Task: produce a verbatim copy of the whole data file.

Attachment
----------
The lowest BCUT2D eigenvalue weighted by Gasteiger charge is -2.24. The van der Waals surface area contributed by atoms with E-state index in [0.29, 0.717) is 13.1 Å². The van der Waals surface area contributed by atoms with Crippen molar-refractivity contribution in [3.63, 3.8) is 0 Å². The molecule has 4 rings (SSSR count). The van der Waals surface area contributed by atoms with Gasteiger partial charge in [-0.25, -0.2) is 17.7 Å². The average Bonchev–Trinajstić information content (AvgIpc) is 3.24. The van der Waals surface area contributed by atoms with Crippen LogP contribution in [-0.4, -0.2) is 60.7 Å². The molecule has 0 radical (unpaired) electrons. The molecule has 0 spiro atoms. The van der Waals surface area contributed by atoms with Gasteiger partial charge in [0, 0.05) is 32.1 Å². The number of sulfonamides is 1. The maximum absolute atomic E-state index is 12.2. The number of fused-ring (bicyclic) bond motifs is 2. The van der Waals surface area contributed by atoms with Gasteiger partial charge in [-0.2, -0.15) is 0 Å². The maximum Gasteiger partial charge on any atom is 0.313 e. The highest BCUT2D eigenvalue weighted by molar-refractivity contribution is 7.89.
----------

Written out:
The lowest BCUT2D eigenvalue weighted by Gasteiger charge is -2.24. The van der Waals surface area contributed by atoms with E-state index in [0.29, 0.717) is 13.1 Å². The van der Waals surface area contributed by atoms with Crippen molar-refractivity contribution in [3.63, 3.8) is 0 Å². The molecule has 4 rings (SSSR count). The van der Waals surface area contributed by atoms with Gasteiger partial charge in [-0.25, -0.2) is 17.7 Å². The average Bonchev–Trinajstić information content (AvgIpc) is 3.24. The van der Waals surface area contributed by atoms with Crippen LogP contribution in [-0.4, -0.2) is 60.7 Å². The molecule has 0 radical (unpaired) electrons. The molecule has 0 spiro atoms. The van der Waals surface area contributed by atoms with Gasteiger partial charge in [0, 0.05) is 32.1 Å². The number of sulfonamides is 1. The maximum absolute atomic E-state index is 12.2. The number of fused-ring (bicyclic) bond motifs is 2. The van der Waals surface area contributed by atoms with Gasteiger partial charge in [-0.2, -0.15) is 0 Å². The maximum Gasteiger partial charge on any atom is 0.313 e. The highest BCUT2D eigenvalue weighted by molar-refractivity contribution is 7.89.